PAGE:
Green Integer Books


750 S. Spaulding Ave., Suite 112
Los Angeles, CA 90036

Essays, Manifestos, Statements, Speeches, Maxims, Epistles, Diaristic Jottings, Narratives, Natural histories, Poems, Plays, Performances, Ramblings, Revelations, and all such ephemera as may appear necessary to bring society into a slight tremolo of confusion and fright at least.

Complete Catalog
Sun & Moon Catalog
Digital/PDF Catalog
Recent Titles
Best Sellers

Suicide Circus: Selected Poems

Alexei Kruchenykh

Translated from the Russian by Jack Hirschman, Alexander Kohav, and Venyamin Tseytlin
with an Introduction by Jack Hirschman
and a Preface and Notes by Guy Bennett

Out of Stock

Alexei Kruchenykh
Suicide Circus: Selected Poems
Series No.: 027
ISBN: 1-892295-27-X, Pages: 277
Russian Literature, Poetry

With Velimir Khlebnikov and Vladimir Mayakovsky, Alexei Kruchenykh was one of the central figures of Russian Futurism, and the leading practitioner of zaum poetry. Zaum, meaning literally "beyond sense," was an attempt to undermine and/or ignore the conventional meaning of words, "allowing their sound," as Marjorie Perloff has written, "to generate their own range of signification, or, in its most extreme form, the invention of new words, among them Pomade, Learn Art and Four Phonetic Novels, Kruchenykh sought to transform the landscape of Russian modernist poetry.

Jack Hirschman's selection of Kruchenykh's work represents many periods of the poet's life, and includes early, Futurist work, as well as later, longer works from the 1930s such as "The Ironiad" and "The Rubiniad," revealing the range and complexity of this startling Russian poet's writing.

Book Review(s)

RAIN TAXI, X, no. 4 (Winter 2005/2006)

by Geoffrey Cruickshank-Hangenbuckle

Though he penned and published 200 books, collaborating with Futurist luminaries of the magnitude of Khlebnikov and Goncharova, the works of Alexei Kruchenykh (1996-1968) were eclipsed in his lifetime, then effective consigned to oblivion. Their presentation in English is therefore of incalculable worth. These translations not only breathe life into the poems, they literally bring them back from the dead.

"WATCH OUT, I'LL BURN YOU!" Kruchenykh signals in The Ironiad (193), perhaps his greatest work. Exemplifying his no-holds-barred attack, and conspiring on occastion with a 13-year old girl, Kruchenykh composed a kaka anal dictionary and a glossary of slang. To have done with the partial emetic, he also evolved zaum—literally, "beyond sense"—a howling subspace Esperanto, kin to the Momo Artaud. An engine off its pins, acting up and acting out, zaum is an (un)holy eructation, hardly some tamped down "transrationalism" as current over-conceptualizations would have it. Witness the anti-personnel fragmentation constellated with the incoming fire that opens "Spring with a Doubletreat":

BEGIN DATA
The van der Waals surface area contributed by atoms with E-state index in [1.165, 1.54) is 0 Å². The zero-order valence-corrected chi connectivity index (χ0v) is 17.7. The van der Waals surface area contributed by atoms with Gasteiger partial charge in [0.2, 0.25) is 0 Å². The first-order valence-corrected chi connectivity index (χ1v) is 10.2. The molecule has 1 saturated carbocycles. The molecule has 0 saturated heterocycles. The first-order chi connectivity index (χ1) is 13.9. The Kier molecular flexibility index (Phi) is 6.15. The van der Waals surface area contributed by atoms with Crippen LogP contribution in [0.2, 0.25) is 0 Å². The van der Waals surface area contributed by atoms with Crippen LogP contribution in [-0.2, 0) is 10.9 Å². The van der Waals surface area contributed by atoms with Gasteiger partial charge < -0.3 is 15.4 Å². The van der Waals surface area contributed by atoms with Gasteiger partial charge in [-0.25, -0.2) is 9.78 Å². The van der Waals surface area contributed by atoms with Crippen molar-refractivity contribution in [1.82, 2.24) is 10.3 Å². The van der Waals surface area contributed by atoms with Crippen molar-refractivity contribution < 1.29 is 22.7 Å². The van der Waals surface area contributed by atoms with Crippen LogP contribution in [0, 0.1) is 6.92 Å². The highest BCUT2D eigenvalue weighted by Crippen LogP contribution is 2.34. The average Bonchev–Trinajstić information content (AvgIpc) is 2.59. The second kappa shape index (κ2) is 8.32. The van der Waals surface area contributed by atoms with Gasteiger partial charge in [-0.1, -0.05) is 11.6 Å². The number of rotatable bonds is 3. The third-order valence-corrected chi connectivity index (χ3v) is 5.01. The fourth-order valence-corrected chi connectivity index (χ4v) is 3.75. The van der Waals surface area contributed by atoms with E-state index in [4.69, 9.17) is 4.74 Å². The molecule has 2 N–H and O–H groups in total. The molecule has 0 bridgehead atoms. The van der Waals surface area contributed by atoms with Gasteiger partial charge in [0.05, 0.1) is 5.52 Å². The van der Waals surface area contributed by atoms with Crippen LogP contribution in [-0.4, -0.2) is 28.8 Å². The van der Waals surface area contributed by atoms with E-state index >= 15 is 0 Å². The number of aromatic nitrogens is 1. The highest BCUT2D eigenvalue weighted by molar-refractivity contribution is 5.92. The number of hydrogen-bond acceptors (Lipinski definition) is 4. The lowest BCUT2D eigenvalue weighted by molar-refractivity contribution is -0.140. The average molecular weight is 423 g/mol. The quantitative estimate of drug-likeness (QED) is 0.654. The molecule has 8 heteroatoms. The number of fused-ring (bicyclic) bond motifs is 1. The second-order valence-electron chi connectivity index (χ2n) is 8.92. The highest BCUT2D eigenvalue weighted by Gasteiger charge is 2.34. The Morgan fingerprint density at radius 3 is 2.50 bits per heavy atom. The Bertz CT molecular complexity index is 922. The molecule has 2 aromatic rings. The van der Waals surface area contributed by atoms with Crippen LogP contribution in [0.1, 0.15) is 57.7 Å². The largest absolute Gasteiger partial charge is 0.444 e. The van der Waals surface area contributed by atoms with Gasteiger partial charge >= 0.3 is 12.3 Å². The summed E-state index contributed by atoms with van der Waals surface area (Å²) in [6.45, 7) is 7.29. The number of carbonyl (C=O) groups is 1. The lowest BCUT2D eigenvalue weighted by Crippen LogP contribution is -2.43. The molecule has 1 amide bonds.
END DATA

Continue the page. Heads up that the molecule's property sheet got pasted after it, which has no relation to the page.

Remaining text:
I fried my brain like shashlik on the iron spit
                 Adding rouges and acids to the pepper
     So that you dig it more, little Muse,
                 the smeary
     Tart of Igor Severyanin!

In an age when outrage was the rage, just one Russian magazine published Kruchenykh's poems. A single poem was translated into English in Markov's Russian anthology (1966), one more in Yevtushenko's (1993). Even some of these treatments have lain virtually dormant since as early as 1976. A light lost from Futurisms' commendable conflagration here has been rekindled. Including many facsimiles of the author's invariably self-published, often hand lettered "sold thunder" texts, comprehensive notes, and compelling introductions by Jack Hirschman and Guy Bennett, Suicide Circus is indispensable. I cannot impress its explosive timeliness enough upon contemporary readers.

 Recent Book Reviews
 America Awards
 Mr. Knife, Miss Fork
 Green Integer Review


Green Integer | 750 S. Spaulding, Suite 112 | Los Angeles, CA 90036
Contact Us

©2006, Green Integer , All Rights Reserved